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U.S. Forest Service

Eastern Region Viewing Area


Calypso orchid. This tiny, rare calypso orchid is known from the conifer forest of Round Island. See if you can find this species, but please take only pictures.

Linnaea borealis. Twinflower (Linnaea borealis) is common along forest edges most frequently beneath cedar trees.

Iris lacustris. As this plant's name suggests, dwarf lake iris (Iris lacustris), grows to only a few inches tall. This species is endemic to the northern shorelines of Lakes Huron and Michigan, and is listed as threatened by the Endangered Species Act and the State of Michigan.

Round Island Wilderness Area

Forest: Hiawatha National Forest

District: St. Ignace Ranger District

Description: The vegetation of the 380-acre Round Island represents three distinct ecological communities: beach and marshy shore, conifer forest, and hardwood forest. Nearest the shoreline is a mix of cobble beaches punctuated in some areas by marshy swales with marl soils. On the northeast part of the Island's shore is a sand beach along a small cove. The shore area supports mainly herbaceous species, but a few shrubs such as redosier dogwood (Cornus sericea), buffaloberry (Shepherdia canadensis), ninebark (Physocarpus opulifolius) and the prostrate bear berry (Arctostaphylos uva-ursi), persist here. The interior portion of the Island is built upon a plateau that rises 100 feet above Lake Huron water levels. This zone of the Island supports a mature beech-maple forest. In addition to American beech (Fagus grandifolia) and sugar maple (Acer saccharum), paper birch (Betula papyrifera) is also a dominant species in this forested community. Providing a transition from shore to upland hardwood forest is a conifer forest dominated by northern white cedar (Thuja occidentalis), white spruce (Picea glauca), red pine (Pinus resinosa), and Michigan's state tree, the eastern white pine (Pinus strobus).

Wildflower Viewing: On the sandy beach, among common and creeping juniper (Juniperus communis and J. horizontalis), one can find common milkweed (Asclepias syriaca), pipsissewa (Chimaphila umbellata), starry false lily of the valley (Maianthemum stellatum), and death camas (Zigadenus glaucus). Cobble beaches host a colorful array of wildflowers including wood lily (Lilium philadelphicum), pearly everlasting (Anaphalis margaritacea), columbine (Aquilegia canadensis), bluebells (Campanula rotundifolia), and tickseed (Coreopsis lanceolata). The wildflower species growing on the marshy shores include Ontario lobelia (Lobelia kalmia), bird's eye primrose (Primula mistassinica), blue-eyed grass (Sisyrinchium montanum), northern bog violet (Viola nephrophylla), limestone calamint (Satureja arkansana), Indian paintbrush (Castilleja coccinea), Kalm's St. Johnswort (Hypericum kalmia), and jewelweed (Impatiens capensis).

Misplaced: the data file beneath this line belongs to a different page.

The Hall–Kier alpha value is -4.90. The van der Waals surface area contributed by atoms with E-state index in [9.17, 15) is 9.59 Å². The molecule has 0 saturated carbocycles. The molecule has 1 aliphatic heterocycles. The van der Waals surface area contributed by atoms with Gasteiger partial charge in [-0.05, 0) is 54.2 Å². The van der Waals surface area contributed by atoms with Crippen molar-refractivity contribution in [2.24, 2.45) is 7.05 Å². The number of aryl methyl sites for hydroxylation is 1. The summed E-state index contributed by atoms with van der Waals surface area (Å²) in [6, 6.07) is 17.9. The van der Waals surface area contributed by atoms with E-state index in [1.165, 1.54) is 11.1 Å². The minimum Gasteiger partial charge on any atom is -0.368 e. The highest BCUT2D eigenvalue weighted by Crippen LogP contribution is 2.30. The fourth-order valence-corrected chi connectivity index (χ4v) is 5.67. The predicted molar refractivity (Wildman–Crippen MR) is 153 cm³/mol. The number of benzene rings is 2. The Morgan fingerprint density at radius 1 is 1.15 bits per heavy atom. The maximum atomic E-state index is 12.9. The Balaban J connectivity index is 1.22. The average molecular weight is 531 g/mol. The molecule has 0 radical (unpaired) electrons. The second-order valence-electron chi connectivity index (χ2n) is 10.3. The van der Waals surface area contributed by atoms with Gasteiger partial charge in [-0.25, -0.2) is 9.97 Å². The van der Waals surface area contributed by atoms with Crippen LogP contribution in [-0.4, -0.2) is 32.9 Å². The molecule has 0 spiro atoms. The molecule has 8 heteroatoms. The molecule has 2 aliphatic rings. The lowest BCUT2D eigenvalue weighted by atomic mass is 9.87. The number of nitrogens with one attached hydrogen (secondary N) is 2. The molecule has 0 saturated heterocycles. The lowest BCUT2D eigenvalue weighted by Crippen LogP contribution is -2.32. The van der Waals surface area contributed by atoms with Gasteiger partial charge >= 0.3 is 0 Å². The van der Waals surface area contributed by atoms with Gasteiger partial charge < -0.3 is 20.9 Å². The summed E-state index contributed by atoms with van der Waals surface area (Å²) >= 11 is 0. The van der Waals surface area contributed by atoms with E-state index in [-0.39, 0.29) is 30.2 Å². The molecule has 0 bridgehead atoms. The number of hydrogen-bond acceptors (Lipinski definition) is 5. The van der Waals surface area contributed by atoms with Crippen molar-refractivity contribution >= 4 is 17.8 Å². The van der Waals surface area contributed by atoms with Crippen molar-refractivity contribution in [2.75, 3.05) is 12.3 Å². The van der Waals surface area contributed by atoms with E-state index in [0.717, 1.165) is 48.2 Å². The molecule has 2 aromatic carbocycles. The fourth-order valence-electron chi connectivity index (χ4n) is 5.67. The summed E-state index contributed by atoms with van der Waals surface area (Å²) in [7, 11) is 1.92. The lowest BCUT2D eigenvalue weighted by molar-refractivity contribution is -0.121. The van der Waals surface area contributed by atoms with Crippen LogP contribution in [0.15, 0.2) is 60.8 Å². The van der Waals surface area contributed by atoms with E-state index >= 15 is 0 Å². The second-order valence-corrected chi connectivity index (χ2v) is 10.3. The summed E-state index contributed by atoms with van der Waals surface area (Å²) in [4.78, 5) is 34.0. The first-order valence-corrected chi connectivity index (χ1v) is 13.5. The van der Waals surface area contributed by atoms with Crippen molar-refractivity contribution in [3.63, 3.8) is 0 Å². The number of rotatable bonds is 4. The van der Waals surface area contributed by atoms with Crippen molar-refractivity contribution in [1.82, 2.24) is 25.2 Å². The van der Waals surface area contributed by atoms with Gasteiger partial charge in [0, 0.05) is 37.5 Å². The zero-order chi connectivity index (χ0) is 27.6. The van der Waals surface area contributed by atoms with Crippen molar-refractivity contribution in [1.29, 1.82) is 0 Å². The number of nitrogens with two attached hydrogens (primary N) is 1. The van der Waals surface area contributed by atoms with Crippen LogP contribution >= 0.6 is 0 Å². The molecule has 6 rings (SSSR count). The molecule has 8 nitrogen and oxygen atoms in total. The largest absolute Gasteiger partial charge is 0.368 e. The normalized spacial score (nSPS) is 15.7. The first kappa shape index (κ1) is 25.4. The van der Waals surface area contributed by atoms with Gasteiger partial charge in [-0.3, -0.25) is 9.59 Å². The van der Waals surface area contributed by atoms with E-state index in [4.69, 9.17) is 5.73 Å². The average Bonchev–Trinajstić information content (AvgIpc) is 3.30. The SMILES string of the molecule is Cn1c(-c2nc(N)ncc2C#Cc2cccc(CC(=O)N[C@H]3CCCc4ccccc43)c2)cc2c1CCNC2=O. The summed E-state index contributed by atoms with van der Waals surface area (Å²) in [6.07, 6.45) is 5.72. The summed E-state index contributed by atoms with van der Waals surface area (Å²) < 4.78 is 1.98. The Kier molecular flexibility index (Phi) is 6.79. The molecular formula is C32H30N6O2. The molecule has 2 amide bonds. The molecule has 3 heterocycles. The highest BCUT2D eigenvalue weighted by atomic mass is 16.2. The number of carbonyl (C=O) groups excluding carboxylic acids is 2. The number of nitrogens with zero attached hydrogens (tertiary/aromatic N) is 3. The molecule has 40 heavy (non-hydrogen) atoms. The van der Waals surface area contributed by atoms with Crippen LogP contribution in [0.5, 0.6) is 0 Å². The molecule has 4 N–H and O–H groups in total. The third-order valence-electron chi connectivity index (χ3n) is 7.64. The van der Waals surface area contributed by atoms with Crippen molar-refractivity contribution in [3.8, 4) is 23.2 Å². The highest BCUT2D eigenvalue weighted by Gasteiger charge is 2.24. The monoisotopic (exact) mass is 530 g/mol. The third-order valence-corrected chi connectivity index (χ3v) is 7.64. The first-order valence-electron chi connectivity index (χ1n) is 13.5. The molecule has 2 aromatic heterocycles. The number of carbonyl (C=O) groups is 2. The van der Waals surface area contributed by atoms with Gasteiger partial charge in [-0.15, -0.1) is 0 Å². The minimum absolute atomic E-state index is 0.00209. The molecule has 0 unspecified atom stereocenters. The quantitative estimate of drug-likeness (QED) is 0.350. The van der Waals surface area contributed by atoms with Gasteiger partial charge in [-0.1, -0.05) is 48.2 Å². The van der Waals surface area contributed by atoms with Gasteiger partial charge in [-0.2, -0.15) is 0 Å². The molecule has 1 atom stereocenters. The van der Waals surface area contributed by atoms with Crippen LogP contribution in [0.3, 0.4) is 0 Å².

The conifer forest occurs inland from the shorelines, presenting many wildflowers from spring and summer species. These species include Hepatica (Hepatica acutiloba), fringed polygala (Polygala paucifolia), calypso orchid (Calypso bulbosa), Canada mayflower (Maianthemum canadense), feathery false lily of the valley (Maianthemum racemosum), starflower (Trientalis borealis), twinflower (Linnaea borealis) and the tiny orchid summer coralroot (Corallorhiza maculata) – to Indian pipe (Monotropa uniflora), which emerges in late summer. The beech-maple forest hosts spring beauties bloodroot (Sanguinaria canadensis), (Claytonia virginica, C. caroliniana), trout lily (Erythronium americanum), Dutchman's breeches (Dicentra cucullaria), foamflower (Tiarella cordifolia), Trillium (T. grandiflorum), Solomon's seal (Polygonatum pubescens), and herb-robert (Geranium robertianum). Many fern occupy Round Island's hardwood forest: maidenhair fern (Adiantum pedatum), oak fern (Gymnocarpium dryopteris), fancy fern (Dryopteris intermedia), and marginal woodfern (Dryopteris marginalis).

Safety First: Visiting Round Island can be a great adventure, but please plan. First, and most importantly, coordinate the departure time and meeting place for your ride off the Island, whether in your own boat or by charter, before exploring the Island. Pack a lunch and bring plenty of drinking water or a purifier to pump water from the lake. Dress in layers to prepare for changing weather conditions. Even on a sunny day, shorelines can be cool due to winds off the water. Also, be sure to wear a hat, sunglasses, and sunscreen, as the sun's reflection from the water can be intense. Poison ivy grows on Round Island, particularly at the edges of the forest alongside the shoreline. Long pants are recommended for protection from poison ivy and biting insects. It is a good idea to carry insect repellent –bugs may be especially abundant in the forested interior of the Island. There are no amenities on the Island, so you may want to pack a small shovel to ensure that you "leave no trace" in the wilderness area.

Directions: Round Island is situated in the Straits of Mackinac west of the Mackinac Bridge between Michigan's lower and upper peninsulas. The Island is only accessible by boat, and the nearest public boat launches are located in St. Ignace, Hessel, and Mackinac City. If you will be operating your own boat for travel to Round Island, be sure to review the charts and check the weather to locate the best anchorages. You may also arrange for a charter boat to transport you from Mackinac Island or one of the nearby mainland communities.

Ownership and Management: U.S. Forest Service, Hiawatha National Forest, St. Ignace Ranger District.

Closest Town: St. Ignace, Michigan.